Will he survive the clutches of Dodge, Fagin, and Bill? Well, you'd have to watch to find out for yourself.
Dodge himself is quite an interesting character, and we get to find out about his family background and what has led him up to this point. It's quite a downer of a story, but an intriguing one as well.
If you like movies that depict stories of sexual abuse and addiction, then "Twist" should be right up your alley. However, there are scenes in "Twist" (one in particular that is SO disturbing and so pervasive that it's barely watch able) that really make the movie hard to stomach.
The film is finely acted, written, and directed. "Twist" balances a fine line between reality and sickness in our culture. Worth seeing once; but this reviewer would have trouble watching Twist again due to some of it's content (especially the scene mentioned above). Some things, I do not feel need to be depicted just quite yet on film; no matter how brutally honest their intent may be.
Recommended, but only for those audiences who like their movies harsh and unforgiving. By the time Twist has concluded, this reviewer doubts that you'll be asking "Please sir, may I have some more"?"
Kali | 03/09/2006
(4 out of 5 stars)
"This unusual adaptation of Charles Dicken's Oliver Twist is a gritty, yet touching story, not unlike the original. It takes place in a small Canadian town and revolves around a gruop of young male prostitutes. The characters though not entirely three-dimensional, do well in creating a sense of danger and desperation. Nick Stahl is as usual very convincing and his portrayal of Dodger is rather moving. It's a slow paced thriller with nice little plot twists ;-)"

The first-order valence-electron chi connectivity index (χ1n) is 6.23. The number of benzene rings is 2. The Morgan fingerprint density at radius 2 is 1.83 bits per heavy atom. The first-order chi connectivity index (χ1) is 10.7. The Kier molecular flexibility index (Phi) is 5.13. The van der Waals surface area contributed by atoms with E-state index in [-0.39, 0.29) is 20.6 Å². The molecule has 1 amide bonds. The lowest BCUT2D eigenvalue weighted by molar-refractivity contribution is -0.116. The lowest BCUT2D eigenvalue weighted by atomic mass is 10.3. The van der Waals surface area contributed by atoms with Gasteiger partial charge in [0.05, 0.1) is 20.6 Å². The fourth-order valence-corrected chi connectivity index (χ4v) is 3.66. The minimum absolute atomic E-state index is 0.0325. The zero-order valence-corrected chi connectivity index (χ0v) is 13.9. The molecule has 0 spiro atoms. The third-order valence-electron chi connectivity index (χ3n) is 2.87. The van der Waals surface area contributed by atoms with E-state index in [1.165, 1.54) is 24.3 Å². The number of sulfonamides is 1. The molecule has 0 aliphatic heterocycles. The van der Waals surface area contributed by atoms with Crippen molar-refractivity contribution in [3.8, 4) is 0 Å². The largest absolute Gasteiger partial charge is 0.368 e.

Good film, convincing actors
Holden | Ontario Canada | 10/20/2004
(4 out of 5 stars)
"Okay let me begin by stating that if you are looking for a film that remakes Dicken's classic, don't hold your breath with Twist. Here the urchins are hustlers, not pick pockets. Aside from the names (our lead characters are Oliver and Dodge, with their pimp being Fagan) the similarities are limited. Although, Twist is faithful to the social reformist urgency which is key in the writings of Charles Dickens.
Having said that, I really thought this was a good film. It is not uplifting at all, there is little or no redemption, but the characters are very real, the acting is very good and you will become emotionally involved. You will care about these characters by the end, they have depth. I won't spoil the film for you but there are three scenes that will completely break your heart, two involving Oliver and one involving Dodge.
The film is not graphic in anything other than subject matter. The scenes on the cold winter streets of Toronto made me shiver (anyone in Northern Cities will understand). The film is just the right length. I would recommend that you at least rent this film. The DVD has a commentary with the Director and Nick Stahl that is nice, so you may want to own it also."